A strategy for migrant worker welfare

By Adis Sehic and Dora-Olivia Vicol - 25 July 2023

Over the last seven years, it has become increasingly clear to us that migrant workers play a crucial and underappreciated role in the UK’s economy and social fabric. Migrants  make up the majority of workers in the agricultural sector, and play a crucial role in sectors like care, construction, hospitality and services. And yet, too often they are overrepresented in precarious work situations, and underserved by the employment enforcement ecosystem.

Migrant workers deserve better standards and better protection. This is why we are launching an ambitious four-year project to expose the causes of exploitation, and press the government to adopt a much-needed Migrant Worker Welfare Strategy. Read on to learn more about the project’s aims, what to expect from us in the future, and how to support our work.

Why migrant worker exploitation needs addressing now

Despite being at the heart of the UK’s economy, migrant workers are over-represented in precarious jobs. At the soft end of everyday precarity, non-UK nationals are more likely to be employed on precarious zero-hours contracts, and more likely to have non-standard employment arrangements. At the hard end of exploitation, which describes modern slavery, migrant workers also constitute the majority (75%) of referrals to the UK’s National Referral Mechanism (NRM), which is the framework for identifying potential victims of modern slavery.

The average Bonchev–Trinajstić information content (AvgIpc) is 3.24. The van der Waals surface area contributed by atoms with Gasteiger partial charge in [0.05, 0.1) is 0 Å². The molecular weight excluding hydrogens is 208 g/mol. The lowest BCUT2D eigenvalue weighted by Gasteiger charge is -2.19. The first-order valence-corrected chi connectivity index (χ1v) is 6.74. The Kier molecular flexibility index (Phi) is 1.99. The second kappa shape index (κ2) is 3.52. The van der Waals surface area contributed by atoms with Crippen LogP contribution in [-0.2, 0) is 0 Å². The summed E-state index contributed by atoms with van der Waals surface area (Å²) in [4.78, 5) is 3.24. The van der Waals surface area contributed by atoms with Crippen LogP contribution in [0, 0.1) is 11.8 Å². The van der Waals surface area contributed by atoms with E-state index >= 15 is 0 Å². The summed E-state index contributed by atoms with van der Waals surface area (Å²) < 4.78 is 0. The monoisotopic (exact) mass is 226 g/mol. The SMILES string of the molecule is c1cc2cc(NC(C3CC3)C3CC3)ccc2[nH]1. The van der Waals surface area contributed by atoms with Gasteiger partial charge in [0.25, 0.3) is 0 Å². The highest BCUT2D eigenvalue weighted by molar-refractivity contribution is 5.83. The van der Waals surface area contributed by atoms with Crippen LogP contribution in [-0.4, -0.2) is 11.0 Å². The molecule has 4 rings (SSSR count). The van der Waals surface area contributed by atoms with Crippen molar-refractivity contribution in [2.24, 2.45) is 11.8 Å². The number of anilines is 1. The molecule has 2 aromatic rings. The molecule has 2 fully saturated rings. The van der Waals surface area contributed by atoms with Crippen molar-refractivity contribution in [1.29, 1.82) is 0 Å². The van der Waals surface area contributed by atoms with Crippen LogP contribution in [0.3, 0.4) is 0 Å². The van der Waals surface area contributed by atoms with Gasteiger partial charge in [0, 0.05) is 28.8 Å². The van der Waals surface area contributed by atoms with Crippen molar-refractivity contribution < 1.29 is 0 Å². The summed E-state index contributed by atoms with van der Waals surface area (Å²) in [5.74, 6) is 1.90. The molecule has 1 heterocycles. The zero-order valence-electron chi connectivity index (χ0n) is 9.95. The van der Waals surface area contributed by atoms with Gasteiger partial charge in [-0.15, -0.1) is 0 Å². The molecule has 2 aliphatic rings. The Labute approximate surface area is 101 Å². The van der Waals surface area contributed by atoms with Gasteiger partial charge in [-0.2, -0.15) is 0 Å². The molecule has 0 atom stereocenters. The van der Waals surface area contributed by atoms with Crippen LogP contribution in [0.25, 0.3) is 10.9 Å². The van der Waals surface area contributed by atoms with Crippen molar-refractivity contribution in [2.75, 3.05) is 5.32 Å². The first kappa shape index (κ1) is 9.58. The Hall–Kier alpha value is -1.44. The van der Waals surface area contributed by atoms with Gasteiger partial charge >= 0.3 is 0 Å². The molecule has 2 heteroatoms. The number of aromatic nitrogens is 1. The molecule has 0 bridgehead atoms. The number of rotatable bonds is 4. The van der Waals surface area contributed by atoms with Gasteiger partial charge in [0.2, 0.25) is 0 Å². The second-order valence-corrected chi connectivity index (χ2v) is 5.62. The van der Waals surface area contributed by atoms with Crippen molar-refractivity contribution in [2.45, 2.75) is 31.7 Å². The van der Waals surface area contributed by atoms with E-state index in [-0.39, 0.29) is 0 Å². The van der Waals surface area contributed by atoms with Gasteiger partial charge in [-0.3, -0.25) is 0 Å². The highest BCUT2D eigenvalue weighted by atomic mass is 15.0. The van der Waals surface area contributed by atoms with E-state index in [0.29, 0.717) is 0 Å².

The risk of migrant worker exploitation is likely to increase as the government seeks to plug labour gaps with restrictive employer-sponsored visa schemes. If in 2016, the year of the Brexit referendum, the Home Office issued 164,000 Work visas, by 2022 this figure had almost trebled, to 423,000. Notably, a large number of these visas are Seasonal Work and Care visas, where reports of worker exploitation have already started to emerge.